This is a wonderful time of the year. We can marvel at the wild birds raising their brood.  We can also be reminded that our feathered friends in our home may also go through some rites of spring so we need to be vigilant owners.  And remember to feed them right during this time of rebirth.

One thought on “How Egg Laying Affects Your Pet Bird

  1. I lost my beautiful white and periwinkle “Mattie” to her becoming egg bound. It was so sad, fortunately it was very fast and she was only briefly stressed before I realized what was happening. Is there a way to prevent this from happening? Adding oil to diet?
    Also, I don’t fully understand the ramifications of the nest box. They only breed if there is a nest box present? I have parakeets.

    Dear Reader,

    Parakeets tend to nest when there are multiple birds present but not always. That is more likely when there is a problem- the owner of a single bird or a single pair where they are not expected to breed. However, single birds can lay an egg unexpectedly and that is when this bird becomes egg bound without knowing it. Parakeets and other birds can lay eggs without a mate and/or without a nest box. This becomes important when the cage is covered. Covering the cage can give the bird the impression that the cage is the nest box so I recommend that it not be covered. Any bird with a behavioral change particularly spending time in the bottom of the cage needs to have an examination by an avian veterinarian to avoid this problem.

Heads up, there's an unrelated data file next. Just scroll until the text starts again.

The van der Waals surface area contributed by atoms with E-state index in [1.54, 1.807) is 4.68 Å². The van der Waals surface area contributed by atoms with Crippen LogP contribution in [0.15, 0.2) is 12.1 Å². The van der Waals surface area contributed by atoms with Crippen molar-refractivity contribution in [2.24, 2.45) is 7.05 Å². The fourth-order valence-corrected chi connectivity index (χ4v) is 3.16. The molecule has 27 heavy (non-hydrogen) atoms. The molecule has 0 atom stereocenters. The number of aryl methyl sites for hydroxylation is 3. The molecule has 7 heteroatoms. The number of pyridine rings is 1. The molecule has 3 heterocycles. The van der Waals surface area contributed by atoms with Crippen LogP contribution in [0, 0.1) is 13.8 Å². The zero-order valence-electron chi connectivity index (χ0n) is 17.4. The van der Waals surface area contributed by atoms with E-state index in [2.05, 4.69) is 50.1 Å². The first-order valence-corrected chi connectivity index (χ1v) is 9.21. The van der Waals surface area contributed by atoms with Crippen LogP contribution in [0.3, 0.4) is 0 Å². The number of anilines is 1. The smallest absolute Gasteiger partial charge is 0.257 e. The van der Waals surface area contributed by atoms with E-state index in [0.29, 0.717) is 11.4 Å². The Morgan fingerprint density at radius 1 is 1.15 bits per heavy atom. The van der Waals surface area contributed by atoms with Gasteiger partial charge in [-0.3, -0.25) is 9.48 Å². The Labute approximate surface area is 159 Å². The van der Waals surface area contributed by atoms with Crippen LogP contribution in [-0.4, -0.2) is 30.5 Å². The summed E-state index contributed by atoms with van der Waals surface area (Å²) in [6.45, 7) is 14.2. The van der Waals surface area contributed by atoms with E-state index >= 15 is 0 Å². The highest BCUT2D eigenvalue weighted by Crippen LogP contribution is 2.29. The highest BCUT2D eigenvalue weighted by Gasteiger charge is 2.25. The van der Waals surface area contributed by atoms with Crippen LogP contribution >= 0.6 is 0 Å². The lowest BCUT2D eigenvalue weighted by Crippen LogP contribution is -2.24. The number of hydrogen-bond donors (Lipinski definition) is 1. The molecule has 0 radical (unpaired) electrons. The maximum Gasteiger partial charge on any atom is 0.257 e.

Adding oil will not help a bird that is egg bound. The best way to avoid this problem is to feed a balanced diet with appropriate levels of protein, calcium, and the fat soluble vitamins. These tend to be deficient in seed diets. For that reason Dr Lafeber developed NutriBerries and AviCakes to avoid those medical issues. These diets appear as seed based to the birds but are balanced out for the appropriate complement of vitamins, protein and amino acids and minerals for the parakeet and cockatiels to lay some eggs but not continuous egg laying. Maintenance diets are not designed to be used for birds that lay large number of eggs but it sure beats the seed diets that many birds are fed.

    I hope that this helps.

    Susan Orosz PhD, DVM, Dipl ABVP (Avian), Dipl ECZM (Avian)
    drsusanorosz@aol.com